Pet Health
min read

The Most Common Causes of Skin Cancer in Cats

As a cat owner, this is everything you need to know about skin cancer in cats, signs to look out for and treatment options.
Published on
October 2, 2023

Skin cancer is a condition in which abnormal cells grow on the surface of your cat's skin. It can be caused by exposure to ultraviolet (UV) light, but can also be influenced by genetic and environmental factors such as chemicals or cigarette smoke. In cats, skin cancer most often presents as scaly patches or oozing lesions which may be painful. But, because it's rare for pets to have skin cancer, many pet owners don't know what the signs look like, which can lead to misdiagnosis or delayed treatment in their beloved four-legged friends. 

In this article, we'll explore ways you can tell if your cat has skin cancer—and everything you need to know about treating it.

Can Cats be Diagnosed with Skin Cancer?

The short answer is: Yes. Cats can most definitely be diagnosed with, and die from, skin cancer. It’s not always a death sentence though, as the disease can be detected early and treated successfully. And, the good news is that skin cancer is easily diagnosed with a vet exam and biopsy.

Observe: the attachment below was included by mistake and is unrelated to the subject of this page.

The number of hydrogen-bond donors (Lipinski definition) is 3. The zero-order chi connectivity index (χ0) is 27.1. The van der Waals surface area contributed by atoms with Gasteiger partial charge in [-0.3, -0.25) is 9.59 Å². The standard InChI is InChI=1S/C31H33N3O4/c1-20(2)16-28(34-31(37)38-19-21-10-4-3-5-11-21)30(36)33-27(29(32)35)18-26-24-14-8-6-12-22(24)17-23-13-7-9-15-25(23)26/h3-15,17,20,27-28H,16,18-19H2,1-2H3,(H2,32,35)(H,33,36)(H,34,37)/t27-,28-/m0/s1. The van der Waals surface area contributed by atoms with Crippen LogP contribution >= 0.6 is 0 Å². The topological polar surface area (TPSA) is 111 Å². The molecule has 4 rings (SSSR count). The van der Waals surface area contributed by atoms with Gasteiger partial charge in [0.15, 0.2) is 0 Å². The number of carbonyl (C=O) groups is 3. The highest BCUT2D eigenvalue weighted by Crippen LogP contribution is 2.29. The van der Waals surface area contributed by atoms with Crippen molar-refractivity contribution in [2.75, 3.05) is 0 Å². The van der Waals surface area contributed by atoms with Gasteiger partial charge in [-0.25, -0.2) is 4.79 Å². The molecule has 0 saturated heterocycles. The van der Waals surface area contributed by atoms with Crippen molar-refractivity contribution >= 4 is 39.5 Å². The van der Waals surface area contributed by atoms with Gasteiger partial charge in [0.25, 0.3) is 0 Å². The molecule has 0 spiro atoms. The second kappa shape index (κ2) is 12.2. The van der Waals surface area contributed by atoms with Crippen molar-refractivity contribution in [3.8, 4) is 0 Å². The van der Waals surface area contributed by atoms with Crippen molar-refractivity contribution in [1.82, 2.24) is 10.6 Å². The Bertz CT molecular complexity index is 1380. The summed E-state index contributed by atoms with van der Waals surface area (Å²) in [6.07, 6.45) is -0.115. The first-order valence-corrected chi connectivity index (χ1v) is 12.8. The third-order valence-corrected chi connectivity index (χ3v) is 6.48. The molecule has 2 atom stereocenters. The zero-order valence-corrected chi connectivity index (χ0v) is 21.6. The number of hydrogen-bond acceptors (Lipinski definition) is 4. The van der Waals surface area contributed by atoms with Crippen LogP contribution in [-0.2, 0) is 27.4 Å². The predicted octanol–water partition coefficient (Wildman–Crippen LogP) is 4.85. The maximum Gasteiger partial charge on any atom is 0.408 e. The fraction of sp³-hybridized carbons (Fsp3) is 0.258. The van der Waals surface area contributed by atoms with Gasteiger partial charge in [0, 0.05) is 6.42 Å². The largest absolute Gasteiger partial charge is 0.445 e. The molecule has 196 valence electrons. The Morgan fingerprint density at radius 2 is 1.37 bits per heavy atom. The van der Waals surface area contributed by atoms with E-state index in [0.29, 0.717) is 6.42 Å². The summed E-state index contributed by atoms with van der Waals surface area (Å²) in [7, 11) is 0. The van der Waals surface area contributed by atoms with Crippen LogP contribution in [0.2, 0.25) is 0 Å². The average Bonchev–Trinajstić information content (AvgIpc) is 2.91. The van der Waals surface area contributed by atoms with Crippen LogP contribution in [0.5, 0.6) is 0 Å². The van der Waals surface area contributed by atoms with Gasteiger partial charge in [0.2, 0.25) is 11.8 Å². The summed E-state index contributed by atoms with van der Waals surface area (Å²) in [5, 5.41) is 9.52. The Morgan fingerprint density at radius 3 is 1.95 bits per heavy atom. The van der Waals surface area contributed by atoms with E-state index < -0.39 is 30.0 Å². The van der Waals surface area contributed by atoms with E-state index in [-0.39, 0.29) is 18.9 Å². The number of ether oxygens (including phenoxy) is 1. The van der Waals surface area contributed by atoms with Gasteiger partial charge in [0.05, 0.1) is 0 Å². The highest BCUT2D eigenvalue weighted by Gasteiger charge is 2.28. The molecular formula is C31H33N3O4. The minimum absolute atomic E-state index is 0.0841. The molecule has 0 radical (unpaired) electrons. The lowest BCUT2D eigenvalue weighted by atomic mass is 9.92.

What Causes Skin Cancer in Cats?

As we mentioned above, skin cancer in cats can be caused by several different factors. Some of the most common are:

Ultraviolet Rays 

These are the rays that come from the sun, and they cause damage to your cat's skin. UV rays are also a factor in human skin cancer. Long-term, repeated exposure to direct sunlight could increase your cat’s risk of being diagnosed with skin cancer.

Genetics and Experiences

As research progresses on feline skin cancer, it seems that all cats don’t carry the same risk of developing the disease. Cats with thin- or light-colored fur, or those who have previously had a sunburn, seem to be most at risk for developing skin cancer.

Symptoms of Feline Skin Cancer

As with any disease, skin cancer presents differently in different cats. Some of the most telltale symptoms that point toward a potential skin cancer diagnosis include:

  • Unusual lumps
  • Crusty or scabby sores
  • Lesions that ooze blood or fluid
  • Itchiness or swelling in certain areas
  • Persistent red patches
  • Open wounds that won’t heal
  • Lesions with irregular borders
  • Dry or flaky patches of skin

3 Main Types of Skin Cancer in Cats

Believe it or not, there’s not just one type of skin cancer that could affect your cat. In fact, there are three different skin cancer diagnoses that your cat could receive. They are:

Squamous Cell Carcinoma

SCC is an incredibly aggressive form of feline skin cancer. If caught early, however, it can be treated quite effectively. The areas of the body most likely to fall victim to SCC are the temples, outer tips of the ears, the eyelids, lips, and nose.

Basal Cell Carcinoma

BCC is another type of skin cancer that most commonly affects older cats, with Persians being most at risk. BCC typically presents as spreading ulcers that are flush with the skin. This type of cancer often affects parts of the body, like the head, legs, and neck.